Metabolic syndrome and mild to moderate chronic kidney disease among minorities

Semin Nephrol. 2010 Jan;30(1):51-8. doi: 10.1016/j.semnephrol.2009.10.008.


The incidence and prevalence of metabolic syndrome and chronic kidney disease (CKD) are increasing in the US population as a whole, but much more rapidly among ethnic minorities. Recent studies have shown that metabolic syndrome is an independent risk factor for the development of incident CKD in African Americans and American Indians distinct from its impact on cardiovascular and all-cause mortality. The pathogenesis of metabolic syndrome in ethnic minorities often is multifactorial. We review the myriad facets of the impact of the metabolic syndrome on the pathophysiology of CKD in minorities. In addition to classic biochemical and physiologic factors, increasing attention is being drawn to the major role of novel factors such as adiponectin and socioeconomic and cultural factors in the development of obesity and insulin resistance; an understudied area that may modulate clinically relevant consequences of biochemical and pathophysiologic aberrations. We present an integrated pathophysiologic viewpoint that incorporates insights from basic science, socioeconomic inquiry, and clinical studies into a framework for clinical practice and investigation.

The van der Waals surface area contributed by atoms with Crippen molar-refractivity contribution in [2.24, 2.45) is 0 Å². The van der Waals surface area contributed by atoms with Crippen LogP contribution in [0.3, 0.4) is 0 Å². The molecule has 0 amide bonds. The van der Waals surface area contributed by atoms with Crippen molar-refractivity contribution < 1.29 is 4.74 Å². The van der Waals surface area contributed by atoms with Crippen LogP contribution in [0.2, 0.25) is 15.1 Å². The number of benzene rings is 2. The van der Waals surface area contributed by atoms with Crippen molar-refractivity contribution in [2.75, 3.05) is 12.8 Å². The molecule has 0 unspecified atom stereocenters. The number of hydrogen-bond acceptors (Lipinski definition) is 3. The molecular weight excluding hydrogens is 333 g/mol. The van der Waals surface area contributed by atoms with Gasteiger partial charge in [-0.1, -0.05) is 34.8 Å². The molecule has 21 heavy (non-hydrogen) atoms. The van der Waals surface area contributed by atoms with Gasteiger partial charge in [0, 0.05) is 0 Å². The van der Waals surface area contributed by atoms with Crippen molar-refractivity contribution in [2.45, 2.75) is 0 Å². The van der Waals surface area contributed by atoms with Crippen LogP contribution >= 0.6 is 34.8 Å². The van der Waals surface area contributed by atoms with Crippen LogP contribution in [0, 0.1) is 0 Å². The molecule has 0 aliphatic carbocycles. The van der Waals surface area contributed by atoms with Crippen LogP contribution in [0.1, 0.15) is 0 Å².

MeSH terms

  • Chronic Disease
  • Humans
  • Kidney Diseases / epidemiology
  • Kidney Diseases / etiology*
  • Metabolic Syndrome / complications*
  • Metabolic Syndrome / epidemiology
  • Minority Groups*
  • Severity of Illness Index
  • United States